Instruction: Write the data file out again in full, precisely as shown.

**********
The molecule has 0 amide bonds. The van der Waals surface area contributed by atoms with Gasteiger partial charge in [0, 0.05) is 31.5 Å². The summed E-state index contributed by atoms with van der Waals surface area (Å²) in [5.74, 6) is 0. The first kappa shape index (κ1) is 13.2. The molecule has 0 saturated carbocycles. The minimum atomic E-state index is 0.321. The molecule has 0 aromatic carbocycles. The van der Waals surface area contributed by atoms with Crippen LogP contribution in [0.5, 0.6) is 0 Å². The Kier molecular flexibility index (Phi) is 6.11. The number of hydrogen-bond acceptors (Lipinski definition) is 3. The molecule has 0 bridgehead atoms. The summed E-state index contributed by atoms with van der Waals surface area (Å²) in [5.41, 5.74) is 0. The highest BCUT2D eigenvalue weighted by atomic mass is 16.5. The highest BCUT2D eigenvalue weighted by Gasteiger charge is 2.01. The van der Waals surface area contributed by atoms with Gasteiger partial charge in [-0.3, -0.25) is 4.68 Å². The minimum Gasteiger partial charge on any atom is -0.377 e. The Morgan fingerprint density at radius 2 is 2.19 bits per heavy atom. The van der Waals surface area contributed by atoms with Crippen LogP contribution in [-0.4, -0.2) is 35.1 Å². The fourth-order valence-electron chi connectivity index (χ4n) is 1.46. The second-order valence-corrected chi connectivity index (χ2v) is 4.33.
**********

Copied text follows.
The molecule has 0 amide bonds. The van der Waals surface area contributed by atoms with Gasteiger partial charge in [0, 0.05) is 31.5 Å². The summed E-state index contributed by atoms with van der Waals surface area (Å²) in [5.74, 6) is 0. The first kappa shape index (κ1) is 13.2. The molecule has 0 saturated carbocycles. The minimum atomic E-state index is 0.321. The molecule has 0 aromatic carbocycles. The van der Waals surface area contributed by atoms with Crippen LogP contribution in [0.5, 0.6) is 0 Å². The Kier molecular flexibility index (Phi) is 6.11. The number of hydrogen-bond acceptors (Lipinski definition) is 3. The molecule has 0 bridgehead atoms. The summed E-state index contributed by atoms with van der Waals surface area (Å²) in [5.41, 5.74) is 0. The highest BCUT2D eigenvalue weighted by atomic mass is 16.5. The highest BCUT2D eigenvalue weighted by Gasteiger charge is 2.01. The van der Waals surface area contributed by atoms with Gasteiger partial charge in [-0.3, -0.25) is 4.68 Å². The minimum Gasteiger partial charge on any atom is -0.377 e. The Morgan fingerprint density at radius 2 is 2.19 bits per heavy atom. The van der Waals surface area contributed by atoms with Crippen LogP contribution in [-0.4, -0.2) is 35.1 Å². The fourth-order valence-electron chi connectivity index (χ4n) is 1.46. The second-order valence-corrected chi connectivity index (χ2v) is 4.33.